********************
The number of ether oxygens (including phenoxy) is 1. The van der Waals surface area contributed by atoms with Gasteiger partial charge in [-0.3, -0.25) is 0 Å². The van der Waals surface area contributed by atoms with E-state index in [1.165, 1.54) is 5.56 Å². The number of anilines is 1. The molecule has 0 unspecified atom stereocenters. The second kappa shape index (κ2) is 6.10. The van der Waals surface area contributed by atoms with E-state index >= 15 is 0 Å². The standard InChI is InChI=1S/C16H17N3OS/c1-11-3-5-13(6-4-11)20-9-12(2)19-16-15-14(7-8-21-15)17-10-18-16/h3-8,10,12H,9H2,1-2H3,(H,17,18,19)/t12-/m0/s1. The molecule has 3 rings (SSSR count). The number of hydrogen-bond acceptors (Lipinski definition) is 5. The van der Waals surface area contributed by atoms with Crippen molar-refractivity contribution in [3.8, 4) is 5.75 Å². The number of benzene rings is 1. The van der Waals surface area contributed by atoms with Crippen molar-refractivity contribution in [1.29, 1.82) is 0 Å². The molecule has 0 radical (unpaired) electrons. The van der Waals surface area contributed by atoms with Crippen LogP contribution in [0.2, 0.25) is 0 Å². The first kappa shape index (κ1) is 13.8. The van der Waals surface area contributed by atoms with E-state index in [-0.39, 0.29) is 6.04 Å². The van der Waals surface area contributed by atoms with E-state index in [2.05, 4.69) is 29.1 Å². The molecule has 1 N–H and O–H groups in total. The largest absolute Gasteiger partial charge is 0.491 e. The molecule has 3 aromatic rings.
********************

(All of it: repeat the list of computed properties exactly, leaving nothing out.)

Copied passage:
The number of ether oxygens (including phenoxy) is 1. The van der Waals surface area contributed by atoms with Gasteiger partial charge in [-0.3, -0.25) is 0 Å². The van der Waals surface area contributed by atoms with E-state index in [1.165, 1.54) is 5.56 Å². The number of anilines is 1. The molecule has 0 unspecified atom stereocenters. The second kappa shape index (κ2) is 6.10. The van der Waals surface area contributed by atoms with E-state index >= 15 is 0 Å². The standard InChI is InChI=1S/C16H17N3OS/c1-11-3-5-13(6-4-11)20-9-12(2)19-16-15-14(7-8-21-15)17-10-18-16/h3-8,10,12H,9H2,1-2H3,(H,17,18,19)/t12-/m0/s1. The molecule has 3 rings (SSSR count). The number of hydrogen-bond acceptors (Lipinski definition) is 5. The van der Waals surface area contributed by atoms with Crippen molar-refractivity contribution in [3.8, 4) is 5.75 Å². The number of benzene rings is 1. The van der Waals surface area contributed by atoms with Crippen molar-refractivity contribution in [1.29, 1.82) is 0 Å². The molecule has 0 radical (unpaired) electrons. The van der Waals surface area contributed by atoms with Crippen LogP contribution in [0.2, 0.25) is 0 Å². The first kappa shape index (κ1) is 13.8. The van der Waals surface area contributed by atoms with E-state index in [-0.39, 0.29) is 6.04 Å². The van der Waals surface area contributed by atoms with E-state index in [2.05, 4.69) is 29.1 Å². The molecule has 1 N–H and O–H groups in total. The largest absolute Gasteiger partial charge is 0.491 e. The molecule has 3 aromatic rings.